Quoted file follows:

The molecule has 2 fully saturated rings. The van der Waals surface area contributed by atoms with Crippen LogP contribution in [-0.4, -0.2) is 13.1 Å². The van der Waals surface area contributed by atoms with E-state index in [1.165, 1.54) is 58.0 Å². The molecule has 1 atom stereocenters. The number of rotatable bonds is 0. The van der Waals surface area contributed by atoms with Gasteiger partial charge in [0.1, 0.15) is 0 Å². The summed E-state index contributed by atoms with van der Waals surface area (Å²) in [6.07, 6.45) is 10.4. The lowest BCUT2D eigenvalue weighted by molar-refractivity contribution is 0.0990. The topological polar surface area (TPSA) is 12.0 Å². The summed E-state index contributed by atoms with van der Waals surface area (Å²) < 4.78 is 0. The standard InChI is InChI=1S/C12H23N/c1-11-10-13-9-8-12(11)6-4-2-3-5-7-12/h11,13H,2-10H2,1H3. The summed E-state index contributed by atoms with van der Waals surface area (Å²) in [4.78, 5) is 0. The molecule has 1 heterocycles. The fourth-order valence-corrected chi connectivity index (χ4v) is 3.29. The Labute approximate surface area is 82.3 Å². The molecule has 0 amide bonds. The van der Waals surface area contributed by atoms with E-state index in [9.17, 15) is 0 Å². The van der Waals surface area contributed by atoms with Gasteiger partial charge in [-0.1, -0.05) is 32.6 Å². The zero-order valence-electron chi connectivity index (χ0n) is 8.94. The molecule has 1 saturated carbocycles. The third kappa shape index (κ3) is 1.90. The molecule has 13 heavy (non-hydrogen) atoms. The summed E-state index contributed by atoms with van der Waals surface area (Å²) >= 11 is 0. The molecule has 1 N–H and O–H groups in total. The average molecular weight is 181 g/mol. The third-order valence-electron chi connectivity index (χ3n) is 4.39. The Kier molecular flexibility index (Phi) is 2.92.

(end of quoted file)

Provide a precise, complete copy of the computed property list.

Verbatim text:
The molecule has 2 fully saturated rings. The van der Waals surface area contributed by atoms with Crippen LogP contribution in [-0.4, -0.2) is 13.1 Å². The van der Waals surface area contributed by atoms with E-state index in [1.165, 1.54) is 58.0 Å². The molecule has 1 atom stereocenters. The number of rotatable bonds is 0. The van der Waals surface area contributed by atoms with Gasteiger partial charge in [0.1, 0.15) is 0 Å². The summed E-state index contributed by atoms with van der Waals surface area (Å²) in [6.07, 6.45) is 10.4. The lowest BCUT2D eigenvalue weighted by molar-refractivity contribution is 0.0990. The topological polar surface area (TPSA) is 12.0 Å². The summed E-state index contributed by atoms with van der Waals surface area (Å²) < 4.78 is 0. The standard InChI is InChI=1S/C12H23N/c1-11-10-13-9-8-12(11)6-4-2-3-5-7-12/h11,13H,2-10H2,1H3. The summed E-state index contributed by atoms with van der Waals surface area (Å²) in [4.78, 5) is 0. The molecule has 1 heterocycles. The fourth-order valence-corrected chi connectivity index (χ4v) is 3.29. The Labute approximate surface area is 82.3 Å². The molecule has 0 amide bonds. The van der Waals surface area contributed by atoms with E-state index in [9.17, 15) is 0 Å². The van der Waals surface area contributed by atoms with Gasteiger partial charge in [-0.1, -0.05) is 32.6 Å². The zero-order valence-electron chi connectivity index (χ0n) is 8.94. The molecule has 1 saturated carbocycles. The third kappa shape index (κ3) is 1.90. The molecule has 13 heavy (non-hydrogen) atoms. The summed E-state index contributed by atoms with van der Waals surface area (Å²) >= 11 is 0. The molecule has 1 N–H and O–H groups in total. The average molecular weight is 181 g/mol. The third-order valence-electron chi connectivity index (χ3n) is 4.39. The Kier molecular flexibility index (Phi) is 2.92.